“If I hold onto something and am in control, then I will be able to whizz around the supermarket, avoid long queues and stare into the contents if I feel like everyone’s watching! I hate shopping.” — Ebony E.

14. “I don’t care.”

“Making decisions makes my anxiety skyrocket. I usually just let others decide for me so I don’t have to deal with it, even if it’s ultimately not what I really want.” — Elisabeth R.

15. “I feel weird.”

“When I’m having an anxiety attack, my whole body sort of lurches, I start to breathe harder and I feel sick. That’s my way of asking for help, when I’m feeling desperate for air or something to ground me.” — Abby V.

16. “I love you.”

“Of course, I’m not anxious every time I say that, but sometimes, whether it’s my mom or my best friend or my boyfriend, I say it because I need to hear it back. My biggest anxiety is that the people I love don’t love me, or worse, that they never did. So I say ‘I love you’ very frequently for the reassurance.” — Laurelyn M.

17. “Hey, are you busy?”

“[This] is something I ask someone when I am really anxious and need to talk with them but I don’t want to bother them in the slightest way at the same time.” — Kaila G.

18. “Don’t make fun of me.”

“I know it’s not meant that way, but when I’m anxious, I will take everything to heart and it feels like even those who care about me most are essentially confirming all of the horrible things anxiety tells me I am.” — Karen S.

19. “Can you help me with this? I’m still new.”

“Talking about procedures at work where my first exposure was intense and I hate getting errors which would lead to upper heads screaming and reprimanding me over.” — Bas A.

20. “Does it seem noisy in here to you?”

“This might be followed by ‘I think I’m getting a migraine.’ Sometimes, being in a place with a lot of background noise will trigger a panic attack. Or, and this will sound awful, if I’m someplace and a (school) group of young kids — like preschool to lower elementary level — are there, chances are I will have to leave soon. Noise and lots of movement will push me over the edge.” — Loren E.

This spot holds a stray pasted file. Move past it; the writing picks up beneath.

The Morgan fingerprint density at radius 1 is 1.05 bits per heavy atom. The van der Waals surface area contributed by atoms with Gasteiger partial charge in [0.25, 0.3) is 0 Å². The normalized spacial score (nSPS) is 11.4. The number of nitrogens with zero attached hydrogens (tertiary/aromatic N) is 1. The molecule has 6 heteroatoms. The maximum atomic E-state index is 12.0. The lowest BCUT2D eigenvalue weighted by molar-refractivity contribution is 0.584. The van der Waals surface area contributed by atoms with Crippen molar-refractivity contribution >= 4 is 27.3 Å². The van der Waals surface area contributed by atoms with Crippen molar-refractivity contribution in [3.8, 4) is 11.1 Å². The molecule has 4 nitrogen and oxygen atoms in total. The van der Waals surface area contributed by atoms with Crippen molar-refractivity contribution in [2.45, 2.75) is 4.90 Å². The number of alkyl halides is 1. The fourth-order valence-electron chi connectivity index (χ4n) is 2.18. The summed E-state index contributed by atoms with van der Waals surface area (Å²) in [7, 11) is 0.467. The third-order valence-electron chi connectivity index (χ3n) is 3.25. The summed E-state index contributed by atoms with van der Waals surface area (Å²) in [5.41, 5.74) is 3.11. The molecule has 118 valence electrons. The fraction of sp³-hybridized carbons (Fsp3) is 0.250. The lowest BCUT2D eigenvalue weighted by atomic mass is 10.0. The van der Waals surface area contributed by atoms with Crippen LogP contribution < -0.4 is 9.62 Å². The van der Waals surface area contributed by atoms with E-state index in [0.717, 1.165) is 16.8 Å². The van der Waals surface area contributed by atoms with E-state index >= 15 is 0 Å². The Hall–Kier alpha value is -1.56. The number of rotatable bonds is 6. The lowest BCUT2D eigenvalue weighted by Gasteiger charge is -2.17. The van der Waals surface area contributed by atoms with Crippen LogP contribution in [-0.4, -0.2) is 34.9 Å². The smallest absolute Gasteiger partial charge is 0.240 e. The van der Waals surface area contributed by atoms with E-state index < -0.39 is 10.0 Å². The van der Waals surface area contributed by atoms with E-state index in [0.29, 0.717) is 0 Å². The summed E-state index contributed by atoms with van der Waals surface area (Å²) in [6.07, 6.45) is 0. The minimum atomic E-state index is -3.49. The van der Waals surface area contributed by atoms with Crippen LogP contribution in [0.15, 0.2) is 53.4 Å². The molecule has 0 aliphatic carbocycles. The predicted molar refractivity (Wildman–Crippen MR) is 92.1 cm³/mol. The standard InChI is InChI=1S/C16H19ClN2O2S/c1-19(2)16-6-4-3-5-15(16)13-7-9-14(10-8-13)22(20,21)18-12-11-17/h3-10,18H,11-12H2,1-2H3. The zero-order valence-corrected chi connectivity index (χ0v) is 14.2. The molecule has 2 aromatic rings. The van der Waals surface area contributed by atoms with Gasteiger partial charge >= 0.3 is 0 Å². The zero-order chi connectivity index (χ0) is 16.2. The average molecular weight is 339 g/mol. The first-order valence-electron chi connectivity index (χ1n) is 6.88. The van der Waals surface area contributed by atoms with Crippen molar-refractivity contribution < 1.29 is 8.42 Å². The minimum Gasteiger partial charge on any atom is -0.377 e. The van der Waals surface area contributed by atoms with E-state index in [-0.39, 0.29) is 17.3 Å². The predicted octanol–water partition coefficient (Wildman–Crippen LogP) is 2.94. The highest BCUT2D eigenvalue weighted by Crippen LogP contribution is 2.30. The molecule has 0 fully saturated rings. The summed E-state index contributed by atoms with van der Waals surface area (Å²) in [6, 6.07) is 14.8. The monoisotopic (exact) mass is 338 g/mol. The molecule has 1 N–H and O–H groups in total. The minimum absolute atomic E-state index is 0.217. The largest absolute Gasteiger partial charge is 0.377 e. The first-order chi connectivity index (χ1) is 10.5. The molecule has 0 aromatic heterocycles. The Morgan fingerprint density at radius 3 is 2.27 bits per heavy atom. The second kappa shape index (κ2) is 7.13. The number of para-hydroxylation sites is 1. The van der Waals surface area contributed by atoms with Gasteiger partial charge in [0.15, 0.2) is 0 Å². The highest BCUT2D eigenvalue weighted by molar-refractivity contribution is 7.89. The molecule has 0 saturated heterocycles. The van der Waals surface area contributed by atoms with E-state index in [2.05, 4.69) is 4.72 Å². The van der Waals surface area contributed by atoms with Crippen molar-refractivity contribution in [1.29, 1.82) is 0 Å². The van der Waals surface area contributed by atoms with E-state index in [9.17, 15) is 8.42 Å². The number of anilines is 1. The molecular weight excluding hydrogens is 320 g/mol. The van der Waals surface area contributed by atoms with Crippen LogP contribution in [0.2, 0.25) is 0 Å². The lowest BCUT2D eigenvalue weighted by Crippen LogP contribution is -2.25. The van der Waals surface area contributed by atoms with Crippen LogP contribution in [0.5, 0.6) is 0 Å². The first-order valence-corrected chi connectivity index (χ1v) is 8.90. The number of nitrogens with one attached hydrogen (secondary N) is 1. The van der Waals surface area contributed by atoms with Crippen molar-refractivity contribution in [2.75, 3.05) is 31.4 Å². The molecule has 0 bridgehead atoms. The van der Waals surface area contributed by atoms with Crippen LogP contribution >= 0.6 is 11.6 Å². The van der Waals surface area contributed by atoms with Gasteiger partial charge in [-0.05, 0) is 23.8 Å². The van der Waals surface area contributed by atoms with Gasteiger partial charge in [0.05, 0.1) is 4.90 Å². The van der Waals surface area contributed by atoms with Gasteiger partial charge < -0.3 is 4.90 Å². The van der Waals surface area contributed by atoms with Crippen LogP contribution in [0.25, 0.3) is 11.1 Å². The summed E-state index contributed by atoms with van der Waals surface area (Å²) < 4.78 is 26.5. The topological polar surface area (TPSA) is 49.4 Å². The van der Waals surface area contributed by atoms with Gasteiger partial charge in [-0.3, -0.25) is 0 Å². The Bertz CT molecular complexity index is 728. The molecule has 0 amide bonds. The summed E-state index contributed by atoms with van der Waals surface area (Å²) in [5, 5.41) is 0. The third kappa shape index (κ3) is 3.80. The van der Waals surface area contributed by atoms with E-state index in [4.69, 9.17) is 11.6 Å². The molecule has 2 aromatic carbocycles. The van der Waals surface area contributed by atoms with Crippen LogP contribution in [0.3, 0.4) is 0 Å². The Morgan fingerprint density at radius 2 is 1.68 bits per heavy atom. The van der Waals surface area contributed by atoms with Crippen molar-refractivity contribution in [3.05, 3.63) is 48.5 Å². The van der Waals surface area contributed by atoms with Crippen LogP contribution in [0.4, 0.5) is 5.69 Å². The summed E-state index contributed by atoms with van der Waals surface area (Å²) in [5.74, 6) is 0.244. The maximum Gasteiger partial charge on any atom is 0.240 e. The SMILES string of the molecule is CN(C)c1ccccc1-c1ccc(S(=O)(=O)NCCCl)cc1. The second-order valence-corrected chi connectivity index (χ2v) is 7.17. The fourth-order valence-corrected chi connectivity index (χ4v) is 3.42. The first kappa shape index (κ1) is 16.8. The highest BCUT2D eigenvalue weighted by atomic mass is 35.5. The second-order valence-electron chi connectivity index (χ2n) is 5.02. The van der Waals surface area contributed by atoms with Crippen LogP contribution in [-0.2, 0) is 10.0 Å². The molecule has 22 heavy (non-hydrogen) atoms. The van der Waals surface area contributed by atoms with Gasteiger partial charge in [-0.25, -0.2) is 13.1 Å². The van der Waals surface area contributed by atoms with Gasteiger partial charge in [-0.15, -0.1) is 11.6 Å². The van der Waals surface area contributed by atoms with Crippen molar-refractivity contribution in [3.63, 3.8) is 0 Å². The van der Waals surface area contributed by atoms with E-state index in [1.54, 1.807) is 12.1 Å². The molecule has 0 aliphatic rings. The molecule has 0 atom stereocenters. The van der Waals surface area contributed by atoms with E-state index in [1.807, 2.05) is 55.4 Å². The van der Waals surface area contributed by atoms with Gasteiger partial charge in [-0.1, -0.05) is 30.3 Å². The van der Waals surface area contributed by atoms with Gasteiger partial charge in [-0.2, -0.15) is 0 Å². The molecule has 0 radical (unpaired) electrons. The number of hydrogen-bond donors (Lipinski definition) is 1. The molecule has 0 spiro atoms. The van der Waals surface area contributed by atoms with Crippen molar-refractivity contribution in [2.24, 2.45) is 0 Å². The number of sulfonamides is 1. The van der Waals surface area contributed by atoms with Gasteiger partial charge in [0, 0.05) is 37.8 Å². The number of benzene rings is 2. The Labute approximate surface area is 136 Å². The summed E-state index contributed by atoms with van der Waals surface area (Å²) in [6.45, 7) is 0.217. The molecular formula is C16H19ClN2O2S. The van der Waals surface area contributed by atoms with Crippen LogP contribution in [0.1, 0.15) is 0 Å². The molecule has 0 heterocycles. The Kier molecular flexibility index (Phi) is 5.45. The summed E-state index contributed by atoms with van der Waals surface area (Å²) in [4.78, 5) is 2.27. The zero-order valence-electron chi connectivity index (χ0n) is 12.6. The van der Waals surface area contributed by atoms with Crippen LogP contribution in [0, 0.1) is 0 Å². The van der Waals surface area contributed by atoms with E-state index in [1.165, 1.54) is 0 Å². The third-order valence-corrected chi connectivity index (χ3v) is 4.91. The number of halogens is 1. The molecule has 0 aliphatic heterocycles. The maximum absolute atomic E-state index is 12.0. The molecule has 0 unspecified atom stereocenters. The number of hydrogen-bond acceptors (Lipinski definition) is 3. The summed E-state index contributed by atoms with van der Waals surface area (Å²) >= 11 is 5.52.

21. “Stop!”

“I literally just repeat this continuously until my partner understands. I get so hyper vigilant, that even when he goes into protector mode, I can’t connect.” — Wynona M.

22. “Are you mad at me?”

“I ask this so often to my loved ones, particularly to my fiancé because at moments of high anxiety I am in constant fear of losing my life lines.I don’t know what I would do without those I care about the most; I couldn’t get through a single day without them. So I always have to be reassured when Im at my worst.” — Serenity B.

23. “Story of my life.”

“I sometimes put on a mask with humor or just put on a smile when I’m anxious or feel incompetent because no one wants to be around negativity, right? Which is the reason why making too many friends, finding your pack or networking can be impossible or overwhelming.” — Imelda S.

24. “Something’s wrong.”

“That’s when I can feel the anxiety attack coming. I get this unsettled feeling in my stomach or some heart palpitations and this sense that the world’s just flipped upside down. My family and my boyfriend know exactly what to do when I say it, which I really appreciate.” — Kristen J.

25. “I’m not 100 percent right now.”

“People are usually pretty good about not bothering you if they think you don’t feel well. I also use this if I’m depressed and fatigued. It is basically my way of saying I’m not 100 percent me at the moment.” — Sara F.

26. “I just… can’t.”

“Having to explain again and again and again that no, you’re not doing it on purpose; that no, it won’t just go away by sleeping — how do you even manage to sleep with depression and anxiety? Having to justify yourself constantly.” — Serah S.

27. “So. Many. People.”

“I’m not great at bring in crowds on a good day, but everything gets turned up 1000 percent on a bad day. This is usually code for ‘I need to get out quickly!’ The noise and people make it very hard to function and breathe at the same time.” — Tamara G.

28. “I need to let the dog out.”

“Or ‘my dog is sick’ was always how I got out of social obligations/social situations. Even if he didn’t need to or wasn’t, it was my fallback and no one could or did argue with me.” — Monica B.

29. “I’m not in the mood for this today.”

“[This] means I’m having a really rough time right now and some space would be great. Or my anxiety is overwhelming me and I can’t function at the moment.” — Brandy L